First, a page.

by Kristen Fischer, DOTmed News
Most of the surgical community is aware that American College of Surgeons president-elect, Dr. Lazar Greenfield, came under fire for an editorial he wrote in the organization's newspaper, Surgery News. The piece referenced scientific studies about the mood-enhancing effects of semen, saying the research represents an even deeper bond between men and women than St. Valentine suspected.
The article drew criticism and Greenfield resigned as editor of the publication, and also relinquished his role as the organization's incoming leader.
The controversy divided the field into two camps: Was Greenfield's piece demeaning to women, and is it reflective of attitudes shared by the predominantly male membership of the College? Or was it simply taken out of context?
"My lighthearted comment related to Valentine's Day was intended to amuse readers," Greenfield told DOTmed News by e-mail. "No one questioned my intent, since I have a long record of recruiting and promoting women in surgery."
But Dr. Colleen Brophy, a surgeon and professor at Vanderbilt University, who served as chair of the Surgical Research Committee, resigned her post and terminated her membership to the organization saying she did not want to be part of a group that did not see the negative effect of the piece.
The "attempted cover up by pulling the entire February issue" in addition to the slow response and lack of apology was upsetting to her, she says. "Dr. Greenfield only regrets that he offended individuals, he does not regret what he said."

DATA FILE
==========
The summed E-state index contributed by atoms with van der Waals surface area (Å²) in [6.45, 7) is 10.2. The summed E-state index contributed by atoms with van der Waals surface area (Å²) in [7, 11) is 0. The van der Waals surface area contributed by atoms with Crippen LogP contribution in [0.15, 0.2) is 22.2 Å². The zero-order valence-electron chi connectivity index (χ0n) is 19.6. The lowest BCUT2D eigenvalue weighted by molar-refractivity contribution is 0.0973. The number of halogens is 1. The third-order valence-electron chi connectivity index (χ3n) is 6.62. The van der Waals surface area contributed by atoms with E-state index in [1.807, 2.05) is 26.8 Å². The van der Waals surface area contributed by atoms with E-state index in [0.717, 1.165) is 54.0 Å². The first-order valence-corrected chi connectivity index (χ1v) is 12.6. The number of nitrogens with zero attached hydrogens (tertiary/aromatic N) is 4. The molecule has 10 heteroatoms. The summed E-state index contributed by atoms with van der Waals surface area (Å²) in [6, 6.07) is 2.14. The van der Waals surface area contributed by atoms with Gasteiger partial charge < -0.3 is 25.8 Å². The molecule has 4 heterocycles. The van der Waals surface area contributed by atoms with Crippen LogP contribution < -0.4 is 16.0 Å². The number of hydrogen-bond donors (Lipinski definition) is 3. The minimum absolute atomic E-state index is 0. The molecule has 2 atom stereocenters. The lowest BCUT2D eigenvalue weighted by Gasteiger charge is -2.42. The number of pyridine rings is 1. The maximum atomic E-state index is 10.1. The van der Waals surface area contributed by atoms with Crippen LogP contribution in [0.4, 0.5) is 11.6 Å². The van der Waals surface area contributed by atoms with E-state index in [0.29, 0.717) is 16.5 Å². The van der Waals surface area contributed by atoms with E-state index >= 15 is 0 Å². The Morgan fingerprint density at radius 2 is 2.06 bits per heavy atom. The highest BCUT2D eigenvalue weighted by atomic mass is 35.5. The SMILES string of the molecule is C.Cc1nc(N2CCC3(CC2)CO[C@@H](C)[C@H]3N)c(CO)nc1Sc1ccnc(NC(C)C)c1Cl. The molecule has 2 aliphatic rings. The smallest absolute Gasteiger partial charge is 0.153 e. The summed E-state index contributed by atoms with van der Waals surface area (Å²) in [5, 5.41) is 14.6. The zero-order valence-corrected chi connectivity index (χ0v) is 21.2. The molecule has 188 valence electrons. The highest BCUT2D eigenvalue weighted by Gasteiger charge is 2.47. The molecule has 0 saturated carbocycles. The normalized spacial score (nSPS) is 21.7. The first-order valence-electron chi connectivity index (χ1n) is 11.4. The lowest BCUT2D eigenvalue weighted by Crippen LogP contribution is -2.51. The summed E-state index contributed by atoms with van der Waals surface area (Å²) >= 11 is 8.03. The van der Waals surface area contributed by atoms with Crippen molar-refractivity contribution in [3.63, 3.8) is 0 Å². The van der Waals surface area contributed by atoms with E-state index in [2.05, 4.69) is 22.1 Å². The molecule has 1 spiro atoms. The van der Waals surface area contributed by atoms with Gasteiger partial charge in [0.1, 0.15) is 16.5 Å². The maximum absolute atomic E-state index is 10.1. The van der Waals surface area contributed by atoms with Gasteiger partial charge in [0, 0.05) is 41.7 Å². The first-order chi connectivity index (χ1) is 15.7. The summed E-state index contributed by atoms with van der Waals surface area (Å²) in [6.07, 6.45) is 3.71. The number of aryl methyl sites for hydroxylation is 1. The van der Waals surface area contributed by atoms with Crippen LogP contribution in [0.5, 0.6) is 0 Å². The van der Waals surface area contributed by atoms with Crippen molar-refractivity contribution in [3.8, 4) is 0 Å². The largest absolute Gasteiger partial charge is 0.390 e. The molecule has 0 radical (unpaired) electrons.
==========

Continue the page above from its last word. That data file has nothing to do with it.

Greenfield says he did apologize for the comments, but his sentiment, "was not sufficient for some women who convinced the leadership that I was unsuited for the presidency to which I had been elected."
At a meeting on April 17 when Greenfield addressed the board, he expressed his deep regret that individuals had been offended and noted his resignation as editor but said he desired to continue as an officer. "Dr. Greenfield said he believed he could do so in a manner that would further the best interests of all constituents who are part of the surgical community," says Carlos A. Pellegrini, the board's chair, in a statement.
Greenfield says he wanted to use the experience and meet with female surgeons to discuss forms of hidden or unconscious discrimination. "Facing threats of demonstrations by women at any medical meetings I might attend, I resigned," Greenfield says. "There should have been a way to reach a less destructive outcome."
Dr. Linda Brodsky, a pediatric otolaryngologist based in Buffalo, N.Y., couldn't agree more. She was part of a prominent, decade-long gender discrimination lawsuit and is an advocate for female surgeons.
While she admits something about the piece didn't make sense upon first reading it, she wasn't offended. "I could see that he was trying to be clever," she says, citing the Valentine's Day reference. "He tried to take folklore and link it to the science."
Brodsky says that the issue resulted because there is a gap in the way generations communicate. She also believes that since he does not have a record of mistreating women, Greenfield may have gotten unfair treatment himself.
"The punishment does not only not fit the crime," she says. "There's not enough need here to take the guy down."